There’s also the discussion here about what connotes a set—both in terms of size and how things are numbered. At what point does a release of cards become a “set”? If something is unnumbered or only has a weird alphanumeric code on the back does that mean that it was intended to be collected by itself?
Why do I bother thinking and categorizing different attributes? Because as I watch the discussions it seems that most of us tolerate a certain amount of variance in one or two categories as long as the others remain “standard.” So let’s dig in.
Let’s start with 1969 Topps Deckle Edge. These are pretty clearly cards but they serve as an example of something that sort of fails one of the categories because the backs are non-existent. But as you move from card size to 5″x7″ to 8″x10″, more and more people switch from treating them as cards to treating them as photos.
Or look at Broders. They’re generally “backless” but they also start to deviate from the expected release method.* They consist of small checklists and were generally not released the same way most cards are. Art cards and customs fit in this area as well. Move up a size in this area and we have things like team photo postcards. Change the paper stock and we end up in Jay Publishing land. At some point things stop being a card for a lot of people**
*There’s also something to be said about the licensing stuff but I’ve not heard anyone claim that Panini or other unlicensed logoless cards aren’t even cards.
**Although we still collect them and cover them on this blog.
The one that’s sort of stumped me in my own collection are the Upper Deck Heroes of Baseball stadium giveaways from the early 1990s. Despite being letter-sized and blank-backed, because they’re cardboard and manufactured by Upper Deck they physically feel more like cards than a lot of the posters that Topps has folded up and inserted in packs over the years.
At the same time, since they were distributed via stadium giveaway and do not function as part of a set. They’re also functionally distinct from those late-60s, early-70s posters that were issued in packs and formed part of a distinct set.
But I could go on and on. As stated initially, the point of this post isn’t to provide a definitive answer or even an official opinion. Instead I hope that organizing my thoughts about the different ways we evaluate cardness is helpful to other people as I’ve found it to be for my own thinking.
I find myself in what’s become a usual position, wondering what to pursue. I’m winding down six sets (I need one card to finish each of four sets, eight for another and 10 for the last). There’s not enough on my want lists to keep me constantly in the game.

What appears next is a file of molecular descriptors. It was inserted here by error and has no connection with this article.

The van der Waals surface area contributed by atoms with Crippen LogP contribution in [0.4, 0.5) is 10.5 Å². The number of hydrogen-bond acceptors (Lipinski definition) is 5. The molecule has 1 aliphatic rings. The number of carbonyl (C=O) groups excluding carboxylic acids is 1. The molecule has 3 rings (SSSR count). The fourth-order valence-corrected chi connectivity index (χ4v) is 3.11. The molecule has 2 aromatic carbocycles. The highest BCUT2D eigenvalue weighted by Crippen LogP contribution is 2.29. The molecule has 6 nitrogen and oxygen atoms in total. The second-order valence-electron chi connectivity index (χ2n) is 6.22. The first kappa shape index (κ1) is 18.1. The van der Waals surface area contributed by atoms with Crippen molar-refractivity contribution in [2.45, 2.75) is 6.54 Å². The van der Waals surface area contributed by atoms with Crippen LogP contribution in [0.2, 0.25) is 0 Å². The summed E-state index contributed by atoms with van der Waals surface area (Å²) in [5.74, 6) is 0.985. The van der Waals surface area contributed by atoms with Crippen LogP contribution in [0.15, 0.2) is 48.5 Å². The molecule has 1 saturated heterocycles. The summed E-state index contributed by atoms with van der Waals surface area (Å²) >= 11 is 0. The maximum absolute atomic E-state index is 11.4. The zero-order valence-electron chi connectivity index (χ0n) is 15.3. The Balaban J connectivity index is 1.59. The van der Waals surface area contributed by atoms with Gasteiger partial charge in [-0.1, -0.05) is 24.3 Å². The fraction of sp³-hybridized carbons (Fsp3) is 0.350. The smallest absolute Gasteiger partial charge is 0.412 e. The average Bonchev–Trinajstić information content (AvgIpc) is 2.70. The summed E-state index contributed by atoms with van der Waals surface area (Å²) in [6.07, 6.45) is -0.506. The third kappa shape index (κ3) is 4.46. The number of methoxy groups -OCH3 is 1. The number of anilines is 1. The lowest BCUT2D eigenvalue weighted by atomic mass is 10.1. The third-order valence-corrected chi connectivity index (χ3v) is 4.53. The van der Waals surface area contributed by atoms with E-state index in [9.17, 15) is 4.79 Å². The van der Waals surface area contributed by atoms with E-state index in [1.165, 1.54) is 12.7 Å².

So, I scoured Standard Catalog for ideas. Nothing too big, yet. Nothing too expensive. I found what I was looking for – the 1963 Topps Peel-offs. A non-numbered checklist of 46 insert stickers. Perfect!
The Peel-offs are 1 ¼” X 2 ¾”. They’re smaller than a card, but seem big due to the oversized head. Colorful, nice, and fit my criteria.
Each Peel-off comes in two varieties – with instructions and without (blanks).
The blank backs are harder to come by, though the Harmon Killebrew I bought is blank backed and carried no price premium. It’s in the instructions where we find the “peel-off” name. If they were all blank backed, would they be called “Blanks?” Probably not; we’d refer to them as “Stickers,” as Topps did on the box.
This whole project started innocently enough, when I bought a Ken Hubbs to avoid postage fees. The price of the late Cubbie put me over the minimum order threshold. Something about the look of the thing stuck. I’d never seen one before and I liked it.
There are a couple of problems with these. One, cuts can be inconsistent. I’m finding I don’t mind terribly much. What’s weird is you can have the whole image while still seeing signs of the adjacent player on the sheet (see Cepeda in the group shot. Whose ear is peeking in?).
Two, I like my cards crease free, but all of these have a bump in the middle that aligns with where the two back papers meet. It’s a sort of nice character flaw, a bit of a wave that is distinct but unobtrusive.
To date (about a month into it), I’m finding progress solid and prices reasonable. It helps that more than half of the checklist are commons/lesser stars, easily gettable at $2-3. Even many Hall of Famers are less than $10. I’ve been told it’s a tough set to put together, and that sounds like it might be true. I imagine a lot of these ended up on book covers and bikes. I haven’t encountered any issues yet, though Mantle will cost me (as he always does).